More than 700,000 people have submitted questions for President Vladimir Putin's annual call-in show scheduled for Thursday, the event's call center said.
Between noon Sunday and midday Tuesday, the show's call center received roughly 563,350 calls and 99,700 text messages, while 63,800 questions were registered on the show's website, the call center told RIA-Novosti on Tuesday.
The call center takes more than 2,500 phone calls every minute, 73 percent of which come from mobile phones, the report said, adding that 57 percent of calls were made by women.
The questions that Russians want to ask the president range from issues related to housing, utilities, public welfare and health care to protection of rights.
The call center's employees say "economic, construction and transportation questions are much more frequent than political and social ones."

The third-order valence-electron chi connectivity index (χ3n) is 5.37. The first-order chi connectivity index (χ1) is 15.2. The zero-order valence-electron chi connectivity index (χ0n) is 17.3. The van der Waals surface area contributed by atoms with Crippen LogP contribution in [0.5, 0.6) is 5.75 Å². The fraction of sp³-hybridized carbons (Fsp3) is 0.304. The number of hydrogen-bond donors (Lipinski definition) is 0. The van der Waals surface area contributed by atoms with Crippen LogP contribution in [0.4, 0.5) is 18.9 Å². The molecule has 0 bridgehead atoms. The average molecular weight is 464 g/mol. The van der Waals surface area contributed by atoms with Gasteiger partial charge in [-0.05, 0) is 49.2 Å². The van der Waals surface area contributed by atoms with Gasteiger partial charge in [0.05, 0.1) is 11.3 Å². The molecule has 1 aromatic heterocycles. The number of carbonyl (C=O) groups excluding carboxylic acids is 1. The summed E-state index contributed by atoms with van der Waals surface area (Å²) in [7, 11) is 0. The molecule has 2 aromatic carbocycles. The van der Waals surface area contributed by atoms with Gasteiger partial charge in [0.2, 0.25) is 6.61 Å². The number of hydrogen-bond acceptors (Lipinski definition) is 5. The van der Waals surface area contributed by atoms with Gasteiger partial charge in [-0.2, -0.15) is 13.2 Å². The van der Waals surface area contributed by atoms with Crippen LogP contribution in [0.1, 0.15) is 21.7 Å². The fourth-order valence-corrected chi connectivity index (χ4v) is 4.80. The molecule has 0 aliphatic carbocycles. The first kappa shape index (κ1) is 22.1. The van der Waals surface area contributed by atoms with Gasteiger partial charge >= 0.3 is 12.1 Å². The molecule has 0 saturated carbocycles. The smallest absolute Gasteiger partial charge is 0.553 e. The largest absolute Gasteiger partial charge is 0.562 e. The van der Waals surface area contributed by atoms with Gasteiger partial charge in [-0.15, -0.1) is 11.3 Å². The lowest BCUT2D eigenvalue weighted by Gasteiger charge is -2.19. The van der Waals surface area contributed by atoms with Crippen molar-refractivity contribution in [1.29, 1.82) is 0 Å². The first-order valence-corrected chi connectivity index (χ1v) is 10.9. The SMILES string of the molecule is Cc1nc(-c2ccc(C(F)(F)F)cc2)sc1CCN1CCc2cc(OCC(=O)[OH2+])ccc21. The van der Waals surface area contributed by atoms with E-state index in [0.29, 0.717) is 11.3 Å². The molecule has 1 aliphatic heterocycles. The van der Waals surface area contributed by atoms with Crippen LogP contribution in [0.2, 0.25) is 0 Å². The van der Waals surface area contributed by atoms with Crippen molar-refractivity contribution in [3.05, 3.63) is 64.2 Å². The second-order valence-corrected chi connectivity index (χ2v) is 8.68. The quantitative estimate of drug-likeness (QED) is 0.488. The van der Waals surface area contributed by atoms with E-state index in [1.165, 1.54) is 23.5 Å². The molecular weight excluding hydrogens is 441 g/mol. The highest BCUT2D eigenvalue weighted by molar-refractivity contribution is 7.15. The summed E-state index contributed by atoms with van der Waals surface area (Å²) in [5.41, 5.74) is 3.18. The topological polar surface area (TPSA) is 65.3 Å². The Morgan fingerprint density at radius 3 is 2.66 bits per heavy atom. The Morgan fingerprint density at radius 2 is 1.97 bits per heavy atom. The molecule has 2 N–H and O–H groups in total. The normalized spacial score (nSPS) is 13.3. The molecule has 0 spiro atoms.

Most questions come from the Central and Volga federal districts, followed by the Northwest, Southern and Siberian federal districts.
Many calls are also being received from C.I.S. countries as well as the United States, Canada, Israel, France and Germany, according to the call center's employees.
The call center will continue to accept questions for the president until the end of the show.
Three federal TV channels — Channel One, Rossia 1 and Rossia 24 — will provide live coverage of the show starting at noon Thursday.
The call-in show has been one of Putin's favorite methods of communicating with people since its inception in 2001. However, it has not been held since December 2011.